In 2015 I started Tailored Message that was a news app for youth in Norway, with gamification and a shop. The idea was to make a clone of “Instagram/Reddit” for news and blogs and let the users earn points based on ads in the app that they could spend on products in our in-app store. We launched the app in April 2016, and we got more than 20 000 downloads, just in Norway, and made it to the top 3 most downloaded apps. I spent almost 100 000 USD on the startup, and in the summer of 2016, we secured 200 000 USD in funding including a marketing deal with one of Norway’s largest media companies worth 300 000 USD. I moved into the media company and hired a salesperson. Unfortunately, the marketing deal that was signed by their director was never followed through. I spent almost six months implement the marketing deal that we already had agreed on. The media company always had excuses for why they could not implement it, and we changed the marketing deal two times without any success. The investors I had became worried, and in the winter of 2016, I decided to shut it down, pay the investors back with what was left, and try to focus on something else. I went to a lawyer in Oslo, and he told me that we could sue the media company for our losses, but that it would cost $30 000 and could take a year or two. I was upset, but I did not want to have a lawsuit to define my next year. I backed out.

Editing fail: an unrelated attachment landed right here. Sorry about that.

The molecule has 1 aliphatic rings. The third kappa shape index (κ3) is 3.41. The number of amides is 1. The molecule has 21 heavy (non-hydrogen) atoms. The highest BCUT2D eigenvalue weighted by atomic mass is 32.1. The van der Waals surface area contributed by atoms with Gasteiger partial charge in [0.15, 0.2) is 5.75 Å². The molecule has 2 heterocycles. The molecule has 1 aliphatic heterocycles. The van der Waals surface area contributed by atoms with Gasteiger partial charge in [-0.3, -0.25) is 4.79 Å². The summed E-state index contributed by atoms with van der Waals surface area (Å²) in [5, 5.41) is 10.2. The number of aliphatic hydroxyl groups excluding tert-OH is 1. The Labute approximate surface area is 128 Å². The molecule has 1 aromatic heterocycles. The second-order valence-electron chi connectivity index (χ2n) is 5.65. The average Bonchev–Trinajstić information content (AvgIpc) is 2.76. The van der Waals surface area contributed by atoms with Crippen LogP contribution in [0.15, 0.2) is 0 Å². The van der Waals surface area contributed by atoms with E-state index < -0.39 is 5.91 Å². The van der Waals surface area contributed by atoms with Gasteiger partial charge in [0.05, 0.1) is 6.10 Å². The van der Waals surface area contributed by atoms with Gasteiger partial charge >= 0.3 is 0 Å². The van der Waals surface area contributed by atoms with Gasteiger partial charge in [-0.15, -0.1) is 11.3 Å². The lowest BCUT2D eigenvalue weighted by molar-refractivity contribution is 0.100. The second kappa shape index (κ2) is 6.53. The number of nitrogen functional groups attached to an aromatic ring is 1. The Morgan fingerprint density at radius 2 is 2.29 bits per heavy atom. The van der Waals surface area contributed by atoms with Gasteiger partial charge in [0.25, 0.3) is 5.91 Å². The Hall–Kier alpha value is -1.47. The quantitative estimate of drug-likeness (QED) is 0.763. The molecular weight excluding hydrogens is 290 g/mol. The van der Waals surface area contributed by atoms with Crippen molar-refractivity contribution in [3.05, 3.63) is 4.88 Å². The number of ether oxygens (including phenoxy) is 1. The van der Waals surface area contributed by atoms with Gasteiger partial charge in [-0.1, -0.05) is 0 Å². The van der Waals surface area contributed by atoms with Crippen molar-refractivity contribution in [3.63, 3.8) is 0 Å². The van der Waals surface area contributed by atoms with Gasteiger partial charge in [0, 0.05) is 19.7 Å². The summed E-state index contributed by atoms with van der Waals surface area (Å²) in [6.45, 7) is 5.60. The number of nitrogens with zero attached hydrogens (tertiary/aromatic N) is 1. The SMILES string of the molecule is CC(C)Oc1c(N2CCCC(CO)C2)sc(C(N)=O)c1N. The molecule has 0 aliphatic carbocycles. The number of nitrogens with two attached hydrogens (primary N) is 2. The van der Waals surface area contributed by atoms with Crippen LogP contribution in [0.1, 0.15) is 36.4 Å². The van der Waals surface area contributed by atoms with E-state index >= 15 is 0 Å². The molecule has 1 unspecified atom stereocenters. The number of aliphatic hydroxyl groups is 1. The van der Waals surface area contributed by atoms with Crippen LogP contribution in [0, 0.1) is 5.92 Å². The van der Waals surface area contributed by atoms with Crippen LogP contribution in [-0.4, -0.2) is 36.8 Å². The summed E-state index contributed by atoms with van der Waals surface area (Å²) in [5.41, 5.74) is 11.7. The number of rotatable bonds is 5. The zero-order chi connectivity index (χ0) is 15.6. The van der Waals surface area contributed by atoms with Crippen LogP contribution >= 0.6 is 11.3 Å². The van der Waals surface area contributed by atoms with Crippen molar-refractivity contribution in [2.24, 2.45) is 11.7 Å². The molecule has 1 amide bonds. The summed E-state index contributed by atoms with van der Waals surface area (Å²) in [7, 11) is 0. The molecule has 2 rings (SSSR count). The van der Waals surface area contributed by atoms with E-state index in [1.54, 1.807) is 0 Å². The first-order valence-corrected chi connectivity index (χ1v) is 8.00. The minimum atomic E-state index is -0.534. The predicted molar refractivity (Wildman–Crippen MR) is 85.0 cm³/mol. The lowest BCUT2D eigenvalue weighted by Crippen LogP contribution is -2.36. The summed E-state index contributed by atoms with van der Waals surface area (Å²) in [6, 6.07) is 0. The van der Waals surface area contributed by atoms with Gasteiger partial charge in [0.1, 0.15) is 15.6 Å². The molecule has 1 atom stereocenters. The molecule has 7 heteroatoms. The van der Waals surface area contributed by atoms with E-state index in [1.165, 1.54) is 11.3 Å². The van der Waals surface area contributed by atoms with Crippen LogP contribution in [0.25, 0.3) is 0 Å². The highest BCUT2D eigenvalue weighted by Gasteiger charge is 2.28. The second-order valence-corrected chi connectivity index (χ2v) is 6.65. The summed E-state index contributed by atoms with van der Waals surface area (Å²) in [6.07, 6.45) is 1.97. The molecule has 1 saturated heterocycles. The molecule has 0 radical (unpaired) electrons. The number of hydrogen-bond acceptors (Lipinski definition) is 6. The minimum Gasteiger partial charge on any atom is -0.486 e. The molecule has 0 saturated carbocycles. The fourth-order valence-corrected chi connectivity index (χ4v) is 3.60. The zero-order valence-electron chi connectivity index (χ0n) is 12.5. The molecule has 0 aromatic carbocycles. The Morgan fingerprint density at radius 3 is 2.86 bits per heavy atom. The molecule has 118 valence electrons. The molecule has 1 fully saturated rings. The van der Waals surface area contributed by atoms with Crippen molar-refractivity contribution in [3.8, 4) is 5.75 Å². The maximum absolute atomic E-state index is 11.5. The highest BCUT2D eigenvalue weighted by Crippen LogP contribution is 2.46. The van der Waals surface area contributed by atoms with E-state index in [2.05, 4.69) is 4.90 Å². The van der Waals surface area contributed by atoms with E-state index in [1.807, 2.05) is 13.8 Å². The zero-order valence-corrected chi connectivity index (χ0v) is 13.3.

What I learned from this experience, which was a very tough period in my life (as I hate to disappoint people that put their trust in me), is that you should never depend on a single deal you make with any company. Especially large companies. In large companies, you have so many different opinions, so many shitheads, so many useless persons that only think about themselves and their KPIs. If you are working with large companies, you need backup solutions. I think the best way to run a startup is to be independent, and just gun for it on your own. Fuck the large companies; they are too slow for a startup.

Well, that’s funny. But I was hired in January 2017 by Wilhelmsen, one of the largest shipping companies in the world, as a Digital Trainee. I had lost most of my cash holdings due to Tailored Message, and I needed something more stable to focus on. My wife was pregnant, and we expected our child in April 2017. I’ve never worked fulltime in a large corporation before, and I thought it would be a great experience to learn how it works. Right now I’m working on a 3D print project where Wilhelmsen wants to 3D print ship parts to the maritime industry, which has been and is an amazing project. I have a leading role there, and I’m learning many new things.